The next release on Scopitones was the album Disco Volante. The fact that The Wedding Present had metamorphosised into Cinerama was seemingly still lost on quite a few folk – my copy of that particular CD has a sticker in the top right hand corner which has the words ‘THE NEW ALBUM BY DAVID GEDGE FROM’ followed by, in type that is twice the size, ‘THE WEDDING PRESENT’.
It’s eleven tracks didn’t include Manhattan while Wow had been re-recorded in an extended form. Lollobrigida was there as was what turned out to be the fourth single of the year in November 2000:-
mp3 : Cinerama – Your Charms
The single version is a little shorter than the album version, dispensing with the opening fifteen seconds or so in which the musicians on flute, cello, violin, trumpet and french horn are warming up in that way they do when you go to a classical concert, opera or ballet. It’s as rich sounding as you’d expect with that amount of instruments involved. And it’s a classic Gedge lyric about falling head over heels.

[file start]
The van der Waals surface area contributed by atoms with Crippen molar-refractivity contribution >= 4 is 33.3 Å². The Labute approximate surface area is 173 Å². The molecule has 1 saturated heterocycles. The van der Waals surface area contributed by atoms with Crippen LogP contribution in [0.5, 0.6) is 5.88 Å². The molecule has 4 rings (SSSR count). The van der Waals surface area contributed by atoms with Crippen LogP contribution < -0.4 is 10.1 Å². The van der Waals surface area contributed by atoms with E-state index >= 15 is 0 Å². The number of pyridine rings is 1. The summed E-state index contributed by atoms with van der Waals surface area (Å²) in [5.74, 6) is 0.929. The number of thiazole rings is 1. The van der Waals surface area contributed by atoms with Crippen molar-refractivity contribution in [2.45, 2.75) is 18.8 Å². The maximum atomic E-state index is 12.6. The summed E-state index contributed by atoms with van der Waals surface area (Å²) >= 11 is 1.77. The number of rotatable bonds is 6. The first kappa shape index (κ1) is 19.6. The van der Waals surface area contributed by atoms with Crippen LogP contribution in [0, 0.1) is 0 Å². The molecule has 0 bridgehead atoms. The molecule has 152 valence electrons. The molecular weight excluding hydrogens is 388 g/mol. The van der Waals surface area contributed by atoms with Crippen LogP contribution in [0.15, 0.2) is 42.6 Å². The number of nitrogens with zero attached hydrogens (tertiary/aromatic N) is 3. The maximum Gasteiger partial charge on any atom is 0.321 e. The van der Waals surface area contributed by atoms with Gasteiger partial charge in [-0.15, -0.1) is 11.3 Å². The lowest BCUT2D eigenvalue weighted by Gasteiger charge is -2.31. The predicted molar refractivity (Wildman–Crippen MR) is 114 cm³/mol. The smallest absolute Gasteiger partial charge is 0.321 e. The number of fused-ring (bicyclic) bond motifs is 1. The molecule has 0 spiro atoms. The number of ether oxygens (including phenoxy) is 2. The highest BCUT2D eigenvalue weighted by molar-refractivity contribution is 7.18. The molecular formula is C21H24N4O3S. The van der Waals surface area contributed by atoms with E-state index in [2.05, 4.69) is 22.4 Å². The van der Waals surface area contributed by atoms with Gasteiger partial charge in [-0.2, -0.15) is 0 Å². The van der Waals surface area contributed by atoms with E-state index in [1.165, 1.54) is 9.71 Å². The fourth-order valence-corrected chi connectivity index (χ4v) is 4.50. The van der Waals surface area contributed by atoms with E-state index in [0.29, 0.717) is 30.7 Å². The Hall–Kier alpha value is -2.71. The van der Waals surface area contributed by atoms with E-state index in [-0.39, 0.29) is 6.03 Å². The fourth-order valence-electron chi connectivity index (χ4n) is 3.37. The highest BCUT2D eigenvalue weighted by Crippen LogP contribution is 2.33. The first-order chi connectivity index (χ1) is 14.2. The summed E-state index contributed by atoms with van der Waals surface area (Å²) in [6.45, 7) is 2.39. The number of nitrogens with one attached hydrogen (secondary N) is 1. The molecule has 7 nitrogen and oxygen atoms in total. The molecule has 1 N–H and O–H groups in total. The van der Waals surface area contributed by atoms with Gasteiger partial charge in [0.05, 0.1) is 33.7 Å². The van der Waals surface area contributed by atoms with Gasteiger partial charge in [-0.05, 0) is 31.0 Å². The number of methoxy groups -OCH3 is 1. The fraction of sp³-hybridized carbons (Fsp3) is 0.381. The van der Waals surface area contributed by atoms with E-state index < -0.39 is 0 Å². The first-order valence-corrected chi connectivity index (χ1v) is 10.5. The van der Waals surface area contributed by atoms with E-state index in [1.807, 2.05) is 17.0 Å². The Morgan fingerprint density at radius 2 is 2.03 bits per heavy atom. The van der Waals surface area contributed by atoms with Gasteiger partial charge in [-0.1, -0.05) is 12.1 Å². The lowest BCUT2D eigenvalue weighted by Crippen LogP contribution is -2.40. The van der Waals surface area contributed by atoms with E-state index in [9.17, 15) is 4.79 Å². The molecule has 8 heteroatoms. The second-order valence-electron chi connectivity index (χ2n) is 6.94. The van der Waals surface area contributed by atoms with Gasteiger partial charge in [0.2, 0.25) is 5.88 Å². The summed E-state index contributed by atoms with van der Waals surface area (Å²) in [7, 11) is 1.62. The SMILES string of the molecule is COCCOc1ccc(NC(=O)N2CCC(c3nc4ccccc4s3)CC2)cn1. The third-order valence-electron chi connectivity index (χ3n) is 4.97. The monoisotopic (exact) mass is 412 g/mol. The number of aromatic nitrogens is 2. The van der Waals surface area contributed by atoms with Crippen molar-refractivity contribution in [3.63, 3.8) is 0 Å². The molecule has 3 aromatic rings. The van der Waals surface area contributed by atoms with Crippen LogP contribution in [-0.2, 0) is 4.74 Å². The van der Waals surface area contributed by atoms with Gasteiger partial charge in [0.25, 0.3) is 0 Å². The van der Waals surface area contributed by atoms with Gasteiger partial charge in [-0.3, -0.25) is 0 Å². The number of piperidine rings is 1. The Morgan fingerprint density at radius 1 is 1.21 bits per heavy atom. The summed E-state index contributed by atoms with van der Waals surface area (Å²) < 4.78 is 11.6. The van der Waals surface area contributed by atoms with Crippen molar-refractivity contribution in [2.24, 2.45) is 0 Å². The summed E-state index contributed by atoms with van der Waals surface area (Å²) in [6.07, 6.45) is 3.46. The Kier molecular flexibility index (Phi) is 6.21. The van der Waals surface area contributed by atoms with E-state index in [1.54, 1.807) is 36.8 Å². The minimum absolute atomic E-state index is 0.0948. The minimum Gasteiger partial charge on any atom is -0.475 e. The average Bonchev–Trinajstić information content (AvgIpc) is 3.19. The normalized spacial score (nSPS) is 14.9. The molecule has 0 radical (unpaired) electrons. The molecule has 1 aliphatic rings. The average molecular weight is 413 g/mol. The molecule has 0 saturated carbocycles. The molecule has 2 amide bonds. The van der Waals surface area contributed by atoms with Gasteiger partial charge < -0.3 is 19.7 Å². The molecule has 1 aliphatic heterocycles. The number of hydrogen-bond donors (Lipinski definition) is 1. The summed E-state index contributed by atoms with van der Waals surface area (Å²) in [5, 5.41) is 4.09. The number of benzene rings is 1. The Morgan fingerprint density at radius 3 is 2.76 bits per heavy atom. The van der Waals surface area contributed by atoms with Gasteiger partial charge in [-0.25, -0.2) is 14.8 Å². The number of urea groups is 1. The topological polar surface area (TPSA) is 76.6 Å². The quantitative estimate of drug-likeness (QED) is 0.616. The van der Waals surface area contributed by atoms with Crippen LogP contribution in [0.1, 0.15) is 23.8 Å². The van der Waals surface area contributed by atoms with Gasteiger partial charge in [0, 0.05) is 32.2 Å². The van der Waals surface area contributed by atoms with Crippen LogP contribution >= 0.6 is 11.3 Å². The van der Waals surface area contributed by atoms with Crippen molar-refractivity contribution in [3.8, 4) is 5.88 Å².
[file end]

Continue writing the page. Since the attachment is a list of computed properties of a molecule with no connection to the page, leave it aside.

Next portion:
As ever, two b-sides:-
mp3 : Cinerama – Reel 2, Dialogue 2
mp3 : Cinerama – Girl On A Motorcycle
The former had been aired a year earlier via a Peel Session with its title more than a nod to the fact that many of the songs were really soundtracks for movies being imagined by David Gedge and his bandmates as there’s a co-credit for Simon Cleave on this one.
The latter, is for once, a bit of a throwaway number. I’m guessing it was written and recorded for possible inclusion on the album but didn’t make the cut. It was the first b-side in which the quality noticeably dipped.
Two albums down. Six flop singles and gigs being played to small audiences in venues half the size of those that had hosted TWP. Was it time to rethink things?